dealt serious blow by Sixth Circuit Appeals Court [2004-11-01]
- Breaking The Law
- Downhill Battle [2005-05-25]
- Piracy unpreventable. Plan B: Just make music free:
Musicians give away recorded music to build their reputation. They
make money from concert tickets, licensed merchandise, selling rights
to their songs for TV commercials and movies, and anything else that
can't be undermined by free online distribution.
Today, the vast majority of musicians -- even big names -- don't make
much money from the sales of CDs. Almost all those profits are kept by
the record labels. But the labels don't get a cut from concerts and
Creativity, Computers and Copyright [2005-07-29]
- With technology, it's easy to break the law
- Owning ideas [2005-11-20]
Broadcasting Treaty seen as severely limiting essential freedoms
- Speak Free Music: Music
reviews and music business insight supporting the Free Music Philosophy
A Music Tax Is A Bad Idea [2008-12-11]
Say Copyright and Patent Laws Are Killing Innovation; Hurting Economy
book calls intellectual property an unnecessary evil)
- Against Monopoly:
defending the right to innovate [2009-03-11]
and Copyright, (HBS Working Paper 09-132) [2009-06-18]
- A copyright black hole swallows our culture [2009-09-09]
- 100 years of Big Content fearing technology - in its own words [2009-10-13]
- Against Intellectual Monopoly:
It is common to argue that intellectual property in the form of
copyright and patent is necessary for the innovation and creation of
ideas and inventions such as machines, drugs, computer software,
books, music, literature and movies. In fact intellectual property is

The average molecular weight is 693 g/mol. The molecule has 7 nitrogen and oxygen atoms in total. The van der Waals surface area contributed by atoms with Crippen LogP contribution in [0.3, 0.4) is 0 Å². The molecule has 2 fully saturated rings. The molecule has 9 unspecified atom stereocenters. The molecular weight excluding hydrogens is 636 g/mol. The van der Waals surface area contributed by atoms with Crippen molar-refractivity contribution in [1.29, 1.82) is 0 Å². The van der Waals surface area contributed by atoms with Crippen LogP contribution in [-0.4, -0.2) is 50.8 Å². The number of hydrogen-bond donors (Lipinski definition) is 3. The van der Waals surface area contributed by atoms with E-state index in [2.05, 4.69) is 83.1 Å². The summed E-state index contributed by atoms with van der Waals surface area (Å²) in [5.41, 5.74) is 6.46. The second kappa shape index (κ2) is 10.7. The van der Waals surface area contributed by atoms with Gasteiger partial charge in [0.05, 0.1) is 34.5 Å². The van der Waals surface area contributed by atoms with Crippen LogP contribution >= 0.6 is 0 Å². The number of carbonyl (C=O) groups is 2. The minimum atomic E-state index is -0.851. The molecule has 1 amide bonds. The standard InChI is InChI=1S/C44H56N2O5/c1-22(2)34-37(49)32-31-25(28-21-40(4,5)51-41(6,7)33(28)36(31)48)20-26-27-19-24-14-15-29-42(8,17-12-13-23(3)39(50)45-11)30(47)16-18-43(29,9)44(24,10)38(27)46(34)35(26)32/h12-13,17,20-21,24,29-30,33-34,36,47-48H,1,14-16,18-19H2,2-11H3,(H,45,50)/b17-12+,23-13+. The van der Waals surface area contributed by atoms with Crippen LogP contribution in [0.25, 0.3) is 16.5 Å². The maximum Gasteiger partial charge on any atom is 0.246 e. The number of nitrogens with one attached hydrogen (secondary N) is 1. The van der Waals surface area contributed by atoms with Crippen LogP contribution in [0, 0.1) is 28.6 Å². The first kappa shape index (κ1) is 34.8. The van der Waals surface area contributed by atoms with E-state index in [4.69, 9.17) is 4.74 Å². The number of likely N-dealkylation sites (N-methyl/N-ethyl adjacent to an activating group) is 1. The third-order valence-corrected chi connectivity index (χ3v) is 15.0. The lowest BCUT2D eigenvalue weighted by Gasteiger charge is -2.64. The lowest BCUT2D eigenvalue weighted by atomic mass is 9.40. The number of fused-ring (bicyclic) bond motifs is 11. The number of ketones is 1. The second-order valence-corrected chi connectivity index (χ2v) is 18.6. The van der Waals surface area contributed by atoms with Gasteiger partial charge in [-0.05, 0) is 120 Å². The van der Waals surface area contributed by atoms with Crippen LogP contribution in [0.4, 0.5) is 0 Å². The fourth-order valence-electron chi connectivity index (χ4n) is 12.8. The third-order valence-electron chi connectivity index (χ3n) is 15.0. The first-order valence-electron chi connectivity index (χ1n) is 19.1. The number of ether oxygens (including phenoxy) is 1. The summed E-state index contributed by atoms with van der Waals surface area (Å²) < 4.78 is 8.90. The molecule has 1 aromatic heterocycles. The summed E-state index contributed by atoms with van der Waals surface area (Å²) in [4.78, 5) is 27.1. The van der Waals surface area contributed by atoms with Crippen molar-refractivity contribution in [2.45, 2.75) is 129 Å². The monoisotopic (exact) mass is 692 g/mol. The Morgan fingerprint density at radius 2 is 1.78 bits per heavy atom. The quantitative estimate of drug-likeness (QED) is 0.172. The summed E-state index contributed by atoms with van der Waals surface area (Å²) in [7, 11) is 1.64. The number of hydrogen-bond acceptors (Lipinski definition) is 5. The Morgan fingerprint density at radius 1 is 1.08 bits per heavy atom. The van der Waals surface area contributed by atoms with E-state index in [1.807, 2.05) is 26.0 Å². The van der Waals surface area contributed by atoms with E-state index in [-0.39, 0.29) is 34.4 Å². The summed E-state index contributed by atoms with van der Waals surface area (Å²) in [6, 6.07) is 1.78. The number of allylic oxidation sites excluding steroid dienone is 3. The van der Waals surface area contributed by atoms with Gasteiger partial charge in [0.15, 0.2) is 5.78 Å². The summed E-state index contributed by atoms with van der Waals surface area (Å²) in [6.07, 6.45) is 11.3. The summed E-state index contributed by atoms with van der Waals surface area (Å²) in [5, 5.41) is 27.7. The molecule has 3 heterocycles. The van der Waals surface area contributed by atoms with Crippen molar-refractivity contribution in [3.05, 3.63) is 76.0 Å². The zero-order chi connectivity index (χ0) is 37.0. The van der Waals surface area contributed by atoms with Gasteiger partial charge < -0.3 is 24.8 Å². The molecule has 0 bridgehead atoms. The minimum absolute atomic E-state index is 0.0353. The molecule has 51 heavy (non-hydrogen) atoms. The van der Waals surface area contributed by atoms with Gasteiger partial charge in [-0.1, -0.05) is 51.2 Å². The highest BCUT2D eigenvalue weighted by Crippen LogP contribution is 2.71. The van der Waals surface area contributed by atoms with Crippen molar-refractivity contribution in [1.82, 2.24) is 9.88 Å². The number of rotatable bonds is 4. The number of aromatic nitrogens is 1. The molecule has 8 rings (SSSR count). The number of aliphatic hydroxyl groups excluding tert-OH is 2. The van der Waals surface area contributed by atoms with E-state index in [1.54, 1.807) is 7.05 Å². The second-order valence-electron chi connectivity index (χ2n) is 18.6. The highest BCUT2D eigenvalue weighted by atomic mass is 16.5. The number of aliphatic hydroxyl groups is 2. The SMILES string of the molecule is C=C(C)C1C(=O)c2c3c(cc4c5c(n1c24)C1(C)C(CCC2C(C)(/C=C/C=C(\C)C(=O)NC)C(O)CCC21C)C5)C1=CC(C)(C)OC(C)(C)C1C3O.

a government grant of a costly and dangerous private monopoly over
ideas. ... intellectual monopoly is not necessary for innovation and
as a practical matter is damaging to growth, prosperity and liberty.
- Copyright and wrong:
Why the rules on copyright need to return to their roots [2010-04-09]
- Computer & Communications Industry Association:
Industries that rely on fair use exceptions to copyright law
grew faster than the rest of the U.S. economy from 2002 to 2007,
expanded 5 percent and accounted for 23 percent of real economic
growth, according to a new economic study. [2010-04-28]
- 'Hollywood Accounting' Losing In The Courts,
RIAA Accounting: Why Even Major Label Musicians Rarely Make Money
From Album Sales [2010-07-13]
intellectual property laws are blocking innovation. [2011-02-14]
- music, movie, and software piracy is a market failure, not a legal one
Contrary to repeated claims that there are strong links between
piracy and organized crime, no such link exists.
No evidence that anti-piracy "education programs" have any
discernable impact on consumer behaviour.
The report also rejects the conventional wisdom that tougher
penalties provide a strong deterrent to piracy activities.
The pirate market cannot be said to compete with legal sales or
generate losses for industry. At the low end of the socioeconomic
ladder where such distribution gaps are common, piracy often simply
is the market.
Even in those jurisdictions where there are legal distribution
channels, pricing renders many products unaffordable for the vast
majority of the population. [2011-04-04]
- Copyright isn't just hurting creativity: it's killing science [2011-04-27]
- Survey Shows Piracy Common and Widely Accepted
...copyright infringement among family and friends is common, ... 46%
of adults and 75% of young people have bought, copied, or downloaded
some copyright infringing material. 70% of those surveyed said it's
reasonable to share music files with friends and family. Solid
majorities of American Internet users oppose copyright enforcement
when it is perceived to intrude on personal rights and
freedoms. Support for internet blocking schemes was 16%.
Copyright Infringement and Enforcement in the US
- Internet Regulation & the Economics of Piracy:
SOPA and PIPA would be ineffective mechanisms for addressing the
problem, and a terrible idea for many other reasons...
No matter how bad last season's crops were, witch burnings are a poor
policy response. [2012-02-01]
Of PC Users Are Pirates, Says Study [2012-05-22]
- Do patent and copyright law restrict competition and creativity excessively? [2012-10-04]
the BBC, CNN, and Wikipedia distributing illegal copies of Windows 8?
Nope, it's just another example of the Copyright Cartel gone wild
- add to this list